Restaurant of Metasequoia Grove

By GOA (Group of Architects), Suzhou, China

Jury Winner and Popular Choice Winner, 10th Annual A+Awards, Restaurants (L >1000 sq ft)

Restaurant of Metasequoia Grove by GOA (Group of Architects) Restaurant of Metasequoia Grove by GOA (Group of Architects)Nestled on the waterfront amid a grove of metasequoia trees, this striking restaurant in Suzhou, China pays homage to its rural surroundings. The innovative structure reflects the peaks of the nearby trees, articulating their tapered forms in a series of pyramidal frustums that crown the single-story eating space. Varying in height, each volume is capped with a glazed aperture.

Inside, the architecture of the unusual roof takes center stage. Light from the openings floods the space, while the glass-topped towers offer an unconventional outlook. Turning their gaze upward, diners can glimpse mercurial snapshots of the changing sky, framed like artwork.


By Shomali Design Studio (Yaser Rashid Shomali & Yasin Rashid Shomali), Iran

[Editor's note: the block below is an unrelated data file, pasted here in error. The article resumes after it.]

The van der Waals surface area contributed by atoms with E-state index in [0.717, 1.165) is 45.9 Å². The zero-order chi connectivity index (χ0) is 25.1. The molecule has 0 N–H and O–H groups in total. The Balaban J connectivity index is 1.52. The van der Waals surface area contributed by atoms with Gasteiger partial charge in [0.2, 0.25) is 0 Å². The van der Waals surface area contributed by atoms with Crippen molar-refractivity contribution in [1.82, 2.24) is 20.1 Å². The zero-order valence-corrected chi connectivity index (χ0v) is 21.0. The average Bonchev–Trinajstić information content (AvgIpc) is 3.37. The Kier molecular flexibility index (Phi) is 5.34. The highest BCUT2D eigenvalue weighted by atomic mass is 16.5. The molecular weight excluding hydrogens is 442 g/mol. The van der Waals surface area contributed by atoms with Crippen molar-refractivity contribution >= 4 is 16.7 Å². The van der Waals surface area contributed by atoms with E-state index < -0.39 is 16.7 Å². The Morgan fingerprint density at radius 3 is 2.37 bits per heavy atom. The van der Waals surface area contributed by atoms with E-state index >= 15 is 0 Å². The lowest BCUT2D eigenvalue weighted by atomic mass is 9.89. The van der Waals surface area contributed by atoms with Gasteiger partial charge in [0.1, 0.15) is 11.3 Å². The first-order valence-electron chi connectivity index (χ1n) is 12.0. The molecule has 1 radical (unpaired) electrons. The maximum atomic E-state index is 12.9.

Popular Choice Winner, 10th Annual A+Awards, Unbuilt – Private House (S <3000 sq ft)

Kujdane by Shomali Design Studio (Yaser Rashid Shomali & Yasin Rashid Shomali) Kujdane by Shomali Design Studio (Yaser Rashid Shomali & Yasin Rashid Shomali)A revision of the traditional A-frame cabin typology, this ground-breaking, modern iteration brings residents closer to nature. In this concept design, the conventional angular structure has been softened with curved lines. Most significantly, the sloping roof has been split in the center, with a hollow vertical glass volume inserted into the house.

Open to the external environment yet sealed from the interior, the glazed core bisects the bedroom on the upper floor and the kitchen on the lower floor. Here, the aperture acts as a conduit for the elements — rain and snow can fall down the transparent channel, palpably blurring the line between the natural world and the domestic space.

The latest edition of “Architizer: The World’s Best Architecture” — a stunning, hardbound book celebrating the most inspiring contemporary architecture from around the globe — is now available. Order your copy today.  

Shona Jackson Author: Shona Jackson
Shona Jackson is Architizer’s A+Awards Content Fellow. An architecture enthusiast with an MA in Journalism, Shona writes about beautiful buildings and property news for a range of publications. When she’s away from her laptop, you’ll likely find her wandering around London with her Labrador, Teddy, in toe.